Our Financial Situation as of 11/30/17, or “This Is Just Galling.”

Aw, man…OK, so I’m bitching about a problem I’m in fact very grateful to have, but as you know, psychological milestones are of the essence in both the accumulation and distribution phases of the road to financial independence slash early retirement.

(Note that we use Personal Capital as our financial management and retirement modeling system. It’s free, and we each get a $20 Amazon gift card when you try it.)

So a net worth of an even $2.4 million would’ve been, I don’t know, satisfying in a sort of irrationally exuberant way. But wait…I have something like $26 rolled up in my sock, meaning it’s time to celebrate. Woo-friggety-hoo.

$2.4 million represents a jump of about forty grand on paper from October’s total of $2,359,164, meaning we’ve accumulated $80,000 in unrealized capital gains since the end of October (which we closed out at a net worth of $2,319,855.)

Yay, a stock market run-up. Or rather: who gives a shit?

To be honest, as nice as the run-up is on paper I’m not gonna go buy an Nebuchadnezzar of champagne over it. Our annual withdrawal amount AKA budget of roughly $50K hasn’t changed for reasons discussed here, and I don’t intend to increase it.1

I’m not moving our budget up because I’m not one to ignore sequence-of-returns risk–i.e., the idea that while stocks return a predictable average return of seven-ish percent across many years, you can’t count on an annual return in a single year that’s sufficient to meet your expenses without depleting your principal. So if you have a good year and jack up your withdrawal percentage to match, it becomes that much more important in a bad year to jack down your withdrawal percentage. But you can’t really plan your life around a budget of, say, $100K in the first year and $20K in the second…so I don’t. The 4.5% rule ain’t-a doin my thankin fer me.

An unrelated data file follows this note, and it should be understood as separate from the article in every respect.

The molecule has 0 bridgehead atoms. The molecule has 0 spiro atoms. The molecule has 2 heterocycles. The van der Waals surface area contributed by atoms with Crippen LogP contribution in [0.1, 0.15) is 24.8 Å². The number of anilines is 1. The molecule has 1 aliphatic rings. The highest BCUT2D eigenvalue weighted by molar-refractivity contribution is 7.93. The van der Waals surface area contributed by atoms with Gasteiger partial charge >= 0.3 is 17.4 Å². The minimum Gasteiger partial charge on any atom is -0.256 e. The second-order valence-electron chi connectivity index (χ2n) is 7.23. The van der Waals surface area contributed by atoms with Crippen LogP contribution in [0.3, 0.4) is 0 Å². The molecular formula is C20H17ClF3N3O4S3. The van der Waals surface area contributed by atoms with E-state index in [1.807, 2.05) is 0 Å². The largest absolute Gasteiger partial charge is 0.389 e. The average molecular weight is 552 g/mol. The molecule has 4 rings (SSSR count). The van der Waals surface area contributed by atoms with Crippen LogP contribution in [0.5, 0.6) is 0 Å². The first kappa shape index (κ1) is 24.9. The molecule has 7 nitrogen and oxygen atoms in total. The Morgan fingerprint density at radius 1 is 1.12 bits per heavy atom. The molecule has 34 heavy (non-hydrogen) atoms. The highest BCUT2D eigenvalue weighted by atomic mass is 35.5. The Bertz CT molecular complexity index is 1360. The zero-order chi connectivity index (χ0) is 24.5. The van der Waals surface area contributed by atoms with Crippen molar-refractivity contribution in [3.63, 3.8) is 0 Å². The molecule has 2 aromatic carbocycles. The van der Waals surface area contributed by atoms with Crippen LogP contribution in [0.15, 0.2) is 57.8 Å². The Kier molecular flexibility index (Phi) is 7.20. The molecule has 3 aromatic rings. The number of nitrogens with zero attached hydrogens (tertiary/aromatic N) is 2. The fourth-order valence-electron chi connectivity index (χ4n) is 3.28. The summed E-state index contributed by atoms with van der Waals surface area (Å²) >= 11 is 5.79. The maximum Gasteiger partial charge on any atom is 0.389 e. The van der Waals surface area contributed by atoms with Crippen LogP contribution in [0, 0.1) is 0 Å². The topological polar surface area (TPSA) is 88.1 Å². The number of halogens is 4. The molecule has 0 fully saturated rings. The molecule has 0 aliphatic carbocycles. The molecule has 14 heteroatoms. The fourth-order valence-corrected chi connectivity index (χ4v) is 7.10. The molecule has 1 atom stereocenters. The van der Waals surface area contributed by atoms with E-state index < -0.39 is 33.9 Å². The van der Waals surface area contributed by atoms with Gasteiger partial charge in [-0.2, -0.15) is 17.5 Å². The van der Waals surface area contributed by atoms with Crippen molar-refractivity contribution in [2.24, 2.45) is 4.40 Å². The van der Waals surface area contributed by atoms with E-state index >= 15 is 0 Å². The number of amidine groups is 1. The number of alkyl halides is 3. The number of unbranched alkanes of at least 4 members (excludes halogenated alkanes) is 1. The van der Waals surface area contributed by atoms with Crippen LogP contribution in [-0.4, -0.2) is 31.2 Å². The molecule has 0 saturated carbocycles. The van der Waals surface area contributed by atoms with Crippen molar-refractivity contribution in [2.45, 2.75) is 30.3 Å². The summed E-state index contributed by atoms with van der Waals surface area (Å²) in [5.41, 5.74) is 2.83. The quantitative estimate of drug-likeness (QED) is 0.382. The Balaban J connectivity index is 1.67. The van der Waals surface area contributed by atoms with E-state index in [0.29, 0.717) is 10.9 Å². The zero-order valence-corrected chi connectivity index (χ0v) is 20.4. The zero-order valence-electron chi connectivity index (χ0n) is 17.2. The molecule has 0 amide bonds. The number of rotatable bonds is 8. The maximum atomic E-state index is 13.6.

OK…where does that leave us?

Pretty much done. We continue to pay off our credit cards in full each month. Our car loan’s APR is 1.9%, so no stomach cramps there. And our house is worth…well, it’s worth whatever we could sell it for if we were so inclined. Zillow the All-Seeing All-Knowing sack of dog turds may claim it’s $349K, but Zillow hasn’t come around offering to write me any checks as of late.

You folks keep your socks dry and your brandy snifters wet.

xoxo

Footnotes

  1. Although…as I’ve mentioned, my wife has taken on a part-time job that’s made our lives a bit more luxurious.

Author: ER Dude

Sick of your job? After a thirteen-year career, Early Retirement Dude fled corporate America for good. You can do it too! Visit http://EarlyRetirementDude.com or email EarlyRetirementDude@gmail.com.

9 thoughts

  1. ER Dude,
    Just found your site. Very nice information and I like your disclosure of assets and discussion of Trinity study in other posts.

    We FIREd a 1 year 8 months ago at 53 and we’re neighbors…Cary. Similar situation with little/no debt, real estate rentals, stock, investments and frugal. Kid in public college, 15K/yr of spending that’ll be gone in a few years, but all accounted.

    I find my largest expenses, even more than college is tax. Investments (real estate based) toss off taxable income. Which you seem to have under control! congrats.

    We’re older and would have a larger ($1500/mo bronze) insurance costs had we not found alternatives. Keeping your income down provides a nice ACA subsidy, another benefit tight financial control!

    1. Hi there. Thanks! And congrats on making your escape.

      I’m confused by this: “we’re neighbors…Cary”

      Cary? I’m not aware of a town near Cary anywhere near us.

      1. Sorry, thought you mentioned Raleigh in your posts and guessed it was Raleigh NC. Believe it was the grocery comparison.

          1. Ahh, sorry, linked from your site and similar blog templates…arrrgggg. Didn’t even realize I went somewhere else 🙁

  2. Nice monthly update – Those last three days of the market were a wild ride up. I still have a bunch of individual stock holdings, mainly domestic companies that lagged the market and they decided to catch up.

    Thanks Justin!

  3. I haven’t had a chance to read all of your entries (there are quite a few and I am playing catch-up) but have you had a chance to cover side jobs (or side gigs or “side hustles” as some call them), as a way to supplement your primary income? Did you work a side job (or two?) while you were saving for retirement?

    Coming up with a flexible, time-efficient side job is something that I am going to spend some time addressing, as clearing an extra $400 to $600 per month and being able to toss that money into my Vanguard brokerage account. $400 per month may not sound like much to a lot of people but compounded over a decade or so it helps quite a bit. One thing that I have thought about is selling plasma, though I don’t think there is a way to make $400 per month off of it.

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